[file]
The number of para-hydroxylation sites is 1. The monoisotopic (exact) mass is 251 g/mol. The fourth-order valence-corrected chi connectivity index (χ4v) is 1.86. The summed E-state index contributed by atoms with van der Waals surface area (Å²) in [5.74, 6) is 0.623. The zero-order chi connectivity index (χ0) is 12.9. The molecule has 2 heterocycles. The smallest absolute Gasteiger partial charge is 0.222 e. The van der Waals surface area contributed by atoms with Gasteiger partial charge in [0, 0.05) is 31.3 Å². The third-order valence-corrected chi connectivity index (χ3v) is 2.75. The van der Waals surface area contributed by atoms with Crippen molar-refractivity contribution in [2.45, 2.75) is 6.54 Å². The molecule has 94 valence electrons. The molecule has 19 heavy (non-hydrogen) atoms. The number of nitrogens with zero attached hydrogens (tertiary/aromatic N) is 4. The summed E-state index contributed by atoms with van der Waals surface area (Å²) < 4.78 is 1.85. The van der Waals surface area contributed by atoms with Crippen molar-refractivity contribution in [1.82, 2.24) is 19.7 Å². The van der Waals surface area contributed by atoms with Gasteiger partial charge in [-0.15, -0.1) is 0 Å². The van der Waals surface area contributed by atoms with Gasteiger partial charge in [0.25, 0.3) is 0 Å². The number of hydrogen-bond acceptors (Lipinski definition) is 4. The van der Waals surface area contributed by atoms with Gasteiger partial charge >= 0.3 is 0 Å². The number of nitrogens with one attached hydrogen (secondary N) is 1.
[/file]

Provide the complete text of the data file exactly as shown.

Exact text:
The number of para-hydroxylation sites is 1. The monoisotopic (exact) mass is 251 g/mol. The fourth-order valence-corrected chi connectivity index (χ4v) is 1.86. The summed E-state index contributed by atoms with van der Waals surface area (Å²) in [5.74, 6) is 0.623. The zero-order chi connectivity index (χ0) is 12.9. The molecule has 2 heterocycles. The smallest absolute Gasteiger partial charge is 0.222 e. The van der Waals surface area contributed by atoms with Gasteiger partial charge in [0, 0.05) is 31.3 Å². The third-order valence-corrected chi connectivity index (χ3v) is 2.75. The van der Waals surface area contributed by atoms with Crippen molar-refractivity contribution in [2.45, 2.75) is 6.54 Å². The molecule has 94 valence electrons. The molecule has 19 heavy (non-hydrogen) atoms. The number of nitrogens with zero attached hydrogens (tertiary/aromatic N) is 4. The summed E-state index contributed by atoms with van der Waals surface area (Å²) < 4.78 is 1.85. The van der Waals surface area contributed by atoms with Crippen molar-refractivity contribution in [1.82, 2.24) is 19.7 Å². The van der Waals surface area contributed by atoms with Gasteiger partial charge in [-0.15, -0.1) is 0 Å². The van der Waals surface area contributed by atoms with Gasteiger partial charge in [0.25, 0.3) is 0 Å². The number of hydrogen-bond acceptors (Lipinski definition) is 4. The van der Waals surface area contributed by atoms with Gasteiger partial charge >= 0.3 is 0 Å². The number of nitrogens with one attached hydrogen (secondary N) is 1.